Film and TV

Reviews For The Easily Distracted:

Title: Arthur

This Isn't About The Guy Who Pulled Excalibur From The Stone, Is It? Worse, it's a remake of the 1981 Dudley Moore comedy.

Did They Keep That Horrible Christopher Cross Song I'll not have the legacy of Austin, TX's greatest living musician besmirched, damn your eyes.

Rating Using Random Objects Relevant To The Film: Two-and-a-half nail guns out of five.

Tagline: "No Work. All Play."

Better Tagline: "Shit, I'd Marry Jennifer Garner For $950 Million."

Brief Plot Synopsis: A drunken young millionaire is given an ultimatum: enter into an arranged marriage or lose his fortune. His dilemma is further complicated when he falls for a working class girl from Queens.

Not So Brief Plot Synopsis: Arthur he does as he pleases. All of his life, his master's toys. But deep in his heart, he's just, he's just a boy. Living his life one day at a time, and showing himself a really good time. Laughing about the way they want him to be.

"Critical" Analysis:It comes down to this: how much Russell Brand can you stomach?

I maintain his keening man-child shtick is okay in small doses, as in Forgetting Sarah Marshall, but way too damn much in longer stretches, like his stand-up shows or Get Him to the Greek, the modest success of which must have convinced Warner Bros. to bank on giving the guy sole lead for their Arthur remake.

Much as it pains me to say this, surely there was some other, less beloved film, the studio could have strip-mined for Brand. Let the guy get his feet wet with a new version of Krull or a movie adaptation of Mama's Family; something already crappy that wouldn't leave audiences and especially critics sharpening their blogs and Twitter accounts.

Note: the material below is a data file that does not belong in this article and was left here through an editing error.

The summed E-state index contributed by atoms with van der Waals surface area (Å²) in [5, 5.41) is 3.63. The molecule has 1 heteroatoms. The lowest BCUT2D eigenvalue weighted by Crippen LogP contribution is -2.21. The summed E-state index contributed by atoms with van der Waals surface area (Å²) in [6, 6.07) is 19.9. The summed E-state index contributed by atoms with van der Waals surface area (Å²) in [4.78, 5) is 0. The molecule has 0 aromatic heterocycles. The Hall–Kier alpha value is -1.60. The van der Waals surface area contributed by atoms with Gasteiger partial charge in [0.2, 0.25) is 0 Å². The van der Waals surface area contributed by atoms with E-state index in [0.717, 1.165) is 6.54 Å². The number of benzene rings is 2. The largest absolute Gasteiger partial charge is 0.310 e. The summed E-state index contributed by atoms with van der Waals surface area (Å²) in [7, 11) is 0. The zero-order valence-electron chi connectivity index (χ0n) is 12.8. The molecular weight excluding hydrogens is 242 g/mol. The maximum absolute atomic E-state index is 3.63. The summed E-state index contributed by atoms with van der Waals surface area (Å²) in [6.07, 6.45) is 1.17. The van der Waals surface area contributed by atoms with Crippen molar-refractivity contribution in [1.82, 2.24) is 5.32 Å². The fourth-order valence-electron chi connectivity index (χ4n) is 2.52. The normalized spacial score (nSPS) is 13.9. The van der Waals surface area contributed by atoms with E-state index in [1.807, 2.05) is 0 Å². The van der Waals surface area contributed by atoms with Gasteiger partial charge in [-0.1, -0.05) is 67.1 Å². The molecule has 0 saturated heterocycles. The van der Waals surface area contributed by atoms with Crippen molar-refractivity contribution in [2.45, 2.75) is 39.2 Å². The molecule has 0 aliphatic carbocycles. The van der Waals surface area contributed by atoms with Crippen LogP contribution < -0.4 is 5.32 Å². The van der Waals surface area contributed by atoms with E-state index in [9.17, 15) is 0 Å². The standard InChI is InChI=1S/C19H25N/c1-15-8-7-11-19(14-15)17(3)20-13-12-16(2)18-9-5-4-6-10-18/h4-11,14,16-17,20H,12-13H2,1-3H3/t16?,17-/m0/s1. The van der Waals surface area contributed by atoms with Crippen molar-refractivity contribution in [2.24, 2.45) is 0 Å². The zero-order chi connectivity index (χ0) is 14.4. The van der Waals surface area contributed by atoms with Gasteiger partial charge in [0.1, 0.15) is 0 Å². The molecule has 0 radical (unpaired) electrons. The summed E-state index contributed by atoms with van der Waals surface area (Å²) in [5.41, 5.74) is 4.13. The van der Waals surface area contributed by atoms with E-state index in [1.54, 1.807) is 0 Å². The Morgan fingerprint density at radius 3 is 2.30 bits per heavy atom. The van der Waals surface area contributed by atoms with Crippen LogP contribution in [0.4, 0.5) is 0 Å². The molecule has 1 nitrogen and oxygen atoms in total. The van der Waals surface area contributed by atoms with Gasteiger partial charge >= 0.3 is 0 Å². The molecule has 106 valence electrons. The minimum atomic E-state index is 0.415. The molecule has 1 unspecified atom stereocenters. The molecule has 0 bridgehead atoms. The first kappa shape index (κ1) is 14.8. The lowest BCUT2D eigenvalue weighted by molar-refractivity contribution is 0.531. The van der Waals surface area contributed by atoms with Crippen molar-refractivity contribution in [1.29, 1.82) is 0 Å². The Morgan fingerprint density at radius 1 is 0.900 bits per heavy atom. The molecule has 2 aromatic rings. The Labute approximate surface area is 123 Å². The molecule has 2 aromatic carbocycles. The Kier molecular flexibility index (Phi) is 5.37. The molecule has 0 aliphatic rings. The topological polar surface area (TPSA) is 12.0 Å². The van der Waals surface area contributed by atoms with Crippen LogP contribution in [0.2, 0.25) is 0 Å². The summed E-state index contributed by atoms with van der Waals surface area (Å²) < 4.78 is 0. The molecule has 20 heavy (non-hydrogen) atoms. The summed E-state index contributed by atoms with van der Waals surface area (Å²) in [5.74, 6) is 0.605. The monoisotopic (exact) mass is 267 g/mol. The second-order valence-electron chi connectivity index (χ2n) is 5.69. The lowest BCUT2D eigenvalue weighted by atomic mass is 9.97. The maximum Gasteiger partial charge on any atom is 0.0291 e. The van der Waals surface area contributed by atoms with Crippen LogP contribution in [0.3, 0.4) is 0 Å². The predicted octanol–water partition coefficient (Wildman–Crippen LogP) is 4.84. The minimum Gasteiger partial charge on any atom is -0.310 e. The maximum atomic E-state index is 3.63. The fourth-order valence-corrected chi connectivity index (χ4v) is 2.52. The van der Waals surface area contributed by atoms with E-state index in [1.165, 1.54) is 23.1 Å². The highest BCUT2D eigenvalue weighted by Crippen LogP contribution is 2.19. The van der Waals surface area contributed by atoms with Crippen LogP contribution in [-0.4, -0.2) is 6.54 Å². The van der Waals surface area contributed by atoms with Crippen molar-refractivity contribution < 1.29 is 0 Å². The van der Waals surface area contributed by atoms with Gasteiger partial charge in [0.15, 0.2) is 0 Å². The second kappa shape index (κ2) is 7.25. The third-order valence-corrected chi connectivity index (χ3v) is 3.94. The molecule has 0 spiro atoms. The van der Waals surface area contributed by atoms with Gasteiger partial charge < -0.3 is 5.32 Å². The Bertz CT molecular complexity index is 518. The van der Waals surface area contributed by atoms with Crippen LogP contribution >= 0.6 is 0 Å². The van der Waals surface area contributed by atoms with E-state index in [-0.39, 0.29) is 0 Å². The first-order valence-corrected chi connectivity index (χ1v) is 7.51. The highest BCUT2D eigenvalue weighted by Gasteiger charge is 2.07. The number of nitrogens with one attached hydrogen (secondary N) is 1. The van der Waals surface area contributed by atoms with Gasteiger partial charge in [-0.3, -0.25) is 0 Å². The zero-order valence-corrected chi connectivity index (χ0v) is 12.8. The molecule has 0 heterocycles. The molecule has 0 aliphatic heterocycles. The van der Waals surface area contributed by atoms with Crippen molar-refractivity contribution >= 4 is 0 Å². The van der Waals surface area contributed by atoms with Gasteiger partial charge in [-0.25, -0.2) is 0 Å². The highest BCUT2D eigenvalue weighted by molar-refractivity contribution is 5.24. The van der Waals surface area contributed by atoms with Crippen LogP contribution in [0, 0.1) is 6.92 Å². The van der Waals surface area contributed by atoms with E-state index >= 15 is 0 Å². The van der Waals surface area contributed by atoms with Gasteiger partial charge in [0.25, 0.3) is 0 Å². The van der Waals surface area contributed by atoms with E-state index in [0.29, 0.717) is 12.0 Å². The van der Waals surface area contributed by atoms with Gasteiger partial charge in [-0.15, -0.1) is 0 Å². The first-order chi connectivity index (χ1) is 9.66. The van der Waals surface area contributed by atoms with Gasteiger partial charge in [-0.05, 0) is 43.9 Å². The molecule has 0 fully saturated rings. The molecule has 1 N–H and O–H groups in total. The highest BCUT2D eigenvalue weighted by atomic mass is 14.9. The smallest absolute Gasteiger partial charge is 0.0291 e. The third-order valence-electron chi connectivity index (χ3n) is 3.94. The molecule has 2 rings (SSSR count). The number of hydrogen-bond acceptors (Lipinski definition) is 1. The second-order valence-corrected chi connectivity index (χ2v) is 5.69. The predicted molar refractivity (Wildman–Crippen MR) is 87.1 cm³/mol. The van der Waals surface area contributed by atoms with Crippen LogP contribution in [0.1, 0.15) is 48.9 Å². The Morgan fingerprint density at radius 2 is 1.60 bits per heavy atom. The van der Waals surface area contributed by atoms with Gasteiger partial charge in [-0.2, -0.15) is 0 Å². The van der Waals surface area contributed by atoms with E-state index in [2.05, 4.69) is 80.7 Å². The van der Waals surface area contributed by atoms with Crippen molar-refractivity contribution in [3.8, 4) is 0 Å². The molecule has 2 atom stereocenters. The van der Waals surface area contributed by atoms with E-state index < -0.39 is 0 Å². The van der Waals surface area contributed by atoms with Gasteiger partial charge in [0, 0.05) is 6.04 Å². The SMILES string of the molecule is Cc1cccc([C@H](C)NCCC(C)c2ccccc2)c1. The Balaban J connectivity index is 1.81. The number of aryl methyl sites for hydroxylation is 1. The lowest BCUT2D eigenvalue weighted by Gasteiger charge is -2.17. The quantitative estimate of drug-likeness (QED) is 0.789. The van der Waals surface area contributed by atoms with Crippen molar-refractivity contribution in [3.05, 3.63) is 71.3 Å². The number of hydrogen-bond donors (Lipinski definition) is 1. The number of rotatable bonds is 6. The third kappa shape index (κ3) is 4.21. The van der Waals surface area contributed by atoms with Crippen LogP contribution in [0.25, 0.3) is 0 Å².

Make no mistake, people are going to hate Brand in this. And that's because writer Jason Winer and writer Peter Baynham have taken Arthur Bach and, instead of updating the character for the 21st century, have attempted to turn him into Sam, Johnny Depp's character from Benny & Joon. As played by Dudley Moore in the original, Arthur was immature but not infantile. Brand's take turns the character into a emotionally and developmentally stunted Peter Pan. He dresses like Batman, has a hovering magnetic bed, and manufactures custom Pez dispeners to impress his date, Naomi (a befuddled Greta Gerwig).

And he drinks. This being 2011, it's no longer acceptable in a PG-13 movie to show drunk people actually enjoying themselves without horrible consequences, so our Arthur eventually ends up in AA ("drunks =/= funny" was also cited as a reason for the failure of Arthur 2: On the Rocks). And today's Hollywood still walks a tenuously sleazy line between hypersentimental moralizing and avaricious marketing (I'd have bought a damn bottle of Maker's Mark myself if any liquor stores were open after the screening).

All the same, I can't fault Brand. He's obviously trying his damndest to be endearing, and it isn't entirely his fault he's not right for the part (I can hear the producers now, "Find me a British comedy, not Ricky Gervais!"). And while Brand may not be my particular cup of tea, he presents an occasionally amusing counterpoint to the glut of bro-medies on the market these days.

Since I'm physically incapable of hating anything Helen Mirren is in, I'll just say the character of Hobson - while amusing and ably played - left me a bit cold. John Gielgud was able to elicit laughs because a proper British gentleman uttering lines like "Would you like me to wash your prick for you, you little shit?" were, at the time, quite shocking. Mirren's version has too much of the geezer about her, so similar bon mots lose a bit of their gusto.

I almost felt bad for Jennifer Garner as Susan the fiancee, but she's been in worse (Catch and Release, Ghosts of Girlfriends Past>, marriage to Ben Affleck). And Nick Nolte (as Susan's father), wow.

See It/Rent It/Skip It: Skip it. Unless you missed Elektra and are really jonesing to see Jennifer Garner in bondage wear.

Arthur is in theaters today. Rather than spend your money at the theater, how about a bottle of smooth, sophisticated Maker's Mark?

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Peter Vonder Haar writes movie reviews for the Houston Press and the occasional book. The first three novels in the "Clarke & Clarke Mysteries" - Lucky Town, Point Blank, and Empty Sky - are out now.
Contact: Pete Vonder Haar